Beautiful, Mysterious, and Alive!
Corals are invertebrates which live in colonies underwater and create coral reefs by secreting calcium carbonate to form a hard skeleton.
Coral reefs are home to a variety of organisms like fishes, sponges, mollusks, crustaceans, echinoderms and various types of fungi.
Coral reefs are also important to humans
They are important not just because they are popular in tourist attractions, but they serve as critical structures for modern fisheries. Reefs serve as buffer zones to mitigate erosion in coastlines and beaches. Corals can also tell us about the quality of the water around them and the other species that share their habitat. This provides valuable information for scientists to monitor the wellbeing of the local marine ecosystems.
Unfortunately, coral reefs are facing a rapid decline in coral population. This has been occurring for the past 50 years. Coral reefs can only survive in a narrowed range of water temperature, acidity, salinity and water clarity. With increasing levels of stress caused by human activities, they have experienced a rapid decline ranging from 27% to over 90% depending on the types of coral and location.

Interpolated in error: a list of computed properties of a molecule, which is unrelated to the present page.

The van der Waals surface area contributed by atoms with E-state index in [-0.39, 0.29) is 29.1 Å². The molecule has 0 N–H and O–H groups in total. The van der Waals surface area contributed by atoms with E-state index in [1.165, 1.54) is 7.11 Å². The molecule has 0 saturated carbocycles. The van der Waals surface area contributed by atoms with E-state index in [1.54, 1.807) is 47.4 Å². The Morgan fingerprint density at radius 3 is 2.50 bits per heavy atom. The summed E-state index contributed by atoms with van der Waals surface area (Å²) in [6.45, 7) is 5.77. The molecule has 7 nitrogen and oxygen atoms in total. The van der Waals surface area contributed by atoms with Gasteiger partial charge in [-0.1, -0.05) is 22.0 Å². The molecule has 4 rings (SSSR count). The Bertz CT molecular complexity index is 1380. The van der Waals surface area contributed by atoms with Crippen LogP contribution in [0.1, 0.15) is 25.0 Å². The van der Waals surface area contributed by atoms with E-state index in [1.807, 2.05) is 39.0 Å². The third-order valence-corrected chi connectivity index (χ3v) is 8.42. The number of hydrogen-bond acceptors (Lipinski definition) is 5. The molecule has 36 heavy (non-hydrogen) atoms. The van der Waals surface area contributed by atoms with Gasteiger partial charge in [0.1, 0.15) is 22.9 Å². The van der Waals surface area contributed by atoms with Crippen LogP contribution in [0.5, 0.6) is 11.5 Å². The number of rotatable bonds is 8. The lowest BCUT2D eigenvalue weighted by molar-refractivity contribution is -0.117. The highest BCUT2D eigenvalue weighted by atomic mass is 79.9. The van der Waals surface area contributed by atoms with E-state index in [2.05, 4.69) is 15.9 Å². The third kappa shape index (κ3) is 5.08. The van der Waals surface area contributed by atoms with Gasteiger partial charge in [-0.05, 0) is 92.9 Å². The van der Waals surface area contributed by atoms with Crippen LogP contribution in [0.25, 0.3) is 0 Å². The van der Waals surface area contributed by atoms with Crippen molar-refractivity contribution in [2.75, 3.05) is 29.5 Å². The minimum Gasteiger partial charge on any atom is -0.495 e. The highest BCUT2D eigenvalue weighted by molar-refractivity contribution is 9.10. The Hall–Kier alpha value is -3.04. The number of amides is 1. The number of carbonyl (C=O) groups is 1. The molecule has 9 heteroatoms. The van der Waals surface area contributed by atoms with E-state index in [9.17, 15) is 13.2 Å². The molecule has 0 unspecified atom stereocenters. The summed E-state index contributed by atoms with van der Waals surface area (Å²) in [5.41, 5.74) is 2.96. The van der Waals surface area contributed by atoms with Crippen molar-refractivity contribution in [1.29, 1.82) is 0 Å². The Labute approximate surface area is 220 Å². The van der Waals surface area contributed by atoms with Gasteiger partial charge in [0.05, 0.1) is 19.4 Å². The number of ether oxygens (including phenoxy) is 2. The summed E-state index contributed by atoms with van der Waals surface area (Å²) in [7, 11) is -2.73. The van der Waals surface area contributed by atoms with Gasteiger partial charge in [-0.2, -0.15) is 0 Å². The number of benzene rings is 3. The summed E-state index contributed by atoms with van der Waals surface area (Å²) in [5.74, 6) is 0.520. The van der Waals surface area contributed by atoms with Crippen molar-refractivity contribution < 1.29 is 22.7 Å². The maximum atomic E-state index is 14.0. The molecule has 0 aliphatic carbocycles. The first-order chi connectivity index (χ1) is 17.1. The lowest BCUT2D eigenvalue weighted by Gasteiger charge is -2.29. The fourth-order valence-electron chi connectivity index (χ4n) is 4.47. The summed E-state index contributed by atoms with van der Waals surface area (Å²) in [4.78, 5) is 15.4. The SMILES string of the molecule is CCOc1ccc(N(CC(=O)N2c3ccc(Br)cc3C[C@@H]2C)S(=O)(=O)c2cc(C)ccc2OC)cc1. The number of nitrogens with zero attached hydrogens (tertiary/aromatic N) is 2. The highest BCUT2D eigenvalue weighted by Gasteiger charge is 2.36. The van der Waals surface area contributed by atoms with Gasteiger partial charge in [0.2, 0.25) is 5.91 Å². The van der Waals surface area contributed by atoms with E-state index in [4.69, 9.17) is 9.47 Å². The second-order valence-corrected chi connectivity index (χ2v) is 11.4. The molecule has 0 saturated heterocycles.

Staghorn and Elkhorn are two very important reef-building types of coral which have both suffered an over 90% decline in the last 30 years.
Some human activities which harm corals are:
- Recreational activities causing physical damage (diving and boating)
- Coastal developments
- Agricultural and industrial runoffs
- Sewage and toxic discharges from ships
- Collisions with ships